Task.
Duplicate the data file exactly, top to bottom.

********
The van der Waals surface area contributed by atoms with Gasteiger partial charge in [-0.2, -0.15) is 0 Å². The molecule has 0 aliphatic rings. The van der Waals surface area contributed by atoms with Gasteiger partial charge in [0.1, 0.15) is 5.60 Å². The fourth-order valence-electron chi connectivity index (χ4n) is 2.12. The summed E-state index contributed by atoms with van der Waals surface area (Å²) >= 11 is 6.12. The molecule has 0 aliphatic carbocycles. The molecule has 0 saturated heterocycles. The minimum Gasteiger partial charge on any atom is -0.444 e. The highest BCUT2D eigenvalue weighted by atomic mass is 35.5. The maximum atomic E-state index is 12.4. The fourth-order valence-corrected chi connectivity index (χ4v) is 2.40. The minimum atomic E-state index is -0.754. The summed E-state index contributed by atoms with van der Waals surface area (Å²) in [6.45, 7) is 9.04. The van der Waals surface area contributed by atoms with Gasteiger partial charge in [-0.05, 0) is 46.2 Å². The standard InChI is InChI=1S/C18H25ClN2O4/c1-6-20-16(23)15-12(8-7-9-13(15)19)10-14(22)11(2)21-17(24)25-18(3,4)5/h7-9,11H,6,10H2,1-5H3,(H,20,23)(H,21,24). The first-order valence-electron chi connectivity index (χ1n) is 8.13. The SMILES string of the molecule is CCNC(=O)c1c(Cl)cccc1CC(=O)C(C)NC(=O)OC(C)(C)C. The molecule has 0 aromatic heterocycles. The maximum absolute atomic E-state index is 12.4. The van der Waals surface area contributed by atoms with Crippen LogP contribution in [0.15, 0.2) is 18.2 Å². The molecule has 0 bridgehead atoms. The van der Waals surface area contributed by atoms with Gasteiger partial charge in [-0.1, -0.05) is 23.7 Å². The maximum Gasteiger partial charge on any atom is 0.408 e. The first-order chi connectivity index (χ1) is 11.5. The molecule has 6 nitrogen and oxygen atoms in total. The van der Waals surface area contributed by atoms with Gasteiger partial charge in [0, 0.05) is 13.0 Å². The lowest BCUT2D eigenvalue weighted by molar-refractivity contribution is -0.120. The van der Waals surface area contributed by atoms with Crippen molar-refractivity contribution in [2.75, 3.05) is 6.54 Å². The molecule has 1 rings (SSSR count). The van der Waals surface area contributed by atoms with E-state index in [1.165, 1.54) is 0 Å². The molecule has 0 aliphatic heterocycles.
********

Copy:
The van der Waals surface area contributed by atoms with Gasteiger partial charge in [-0.2, -0.15) is 0 Å². The molecule has 0 aliphatic rings. The van der Waals surface area contributed by atoms with Gasteiger partial charge in [0.1, 0.15) is 5.60 Å². The fourth-order valence-electron chi connectivity index (χ4n) is 2.12. The summed E-state index contributed by atoms with van der Waals surface area (Å²) >= 11 is 6.12. The molecule has 0 aliphatic carbocycles. The molecule has 0 saturated heterocycles. The minimum Gasteiger partial charge on any atom is -0.444 e. The highest BCUT2D eigenvalue weighted by atomic mass is 35.5. The maximum atomic E-state index is 12.4. The fourth-order valence-corrected chi connectivity index (χ4v) is 2.40. The minimum atomic E-state index is -0.754. The summed E-state index contributed by atoms with van der Waals surface area (Å²) in [6.45, 7) is 9.04. The van der Waals surface area contributed by atoms with Gasteiger partial charge in [-0.05, 0) is 46.2 Å². The standard InChI is InChI=1S/C18H25ClN2O4/c1-6-20-16(23)15-12(8-7-9-13(15)19)10-14(22)11(2)21-17(24)25-18(3,4)5/h7-9,11H,6,10H2,1-5H3,(H,20,23)(H,21,24). The first-order valence-electron chi connectivity index (χ1n) is 8.13. The SMILES string of the molecule is CCNC(=O)c1c(Cl)cccc1CC(=O)C(C)NC(=O)OC(C)(C)C. The molecule has 0 aromatic heterocycles. The maximum absolute atomic E-state index is 12.4. The van der Waals surface area contributed by atoms with Crippen LogP contribution in [0.15, 0.2) is 18.2 Å². The molecule has 0 bridgehead atoms. The van der Waals surface area contributed by atoms with Gasteiger partial charge in [-0.1, -0.05) is 23.7 Å². The maximum Gasteiger partial charge on any atom is 0.408 e. The first-order chi connectivity index (χ1) is 11.5. The molecule has 6 nitrogen and oxygen atoms in total. The van der Waals surface area contributed by atoms with Gasteiger partial charge in [0, 0.05) is 13.0 Å². The lowest BCUT2D eigenvalue weighted by molar-refractivity contribution is -0.120. The van der Waals surface area contributed by atoms with Crippen molar-refractivity contribution in [2.75, 3.05) is 6.54 Å². The molecule has 1 rings (SSSR count). The van der Waals surface area contributed by atoms with E-state index in [1.165, 1.54) is 0 Å². The molecule has 0 aliphatic heterocycles.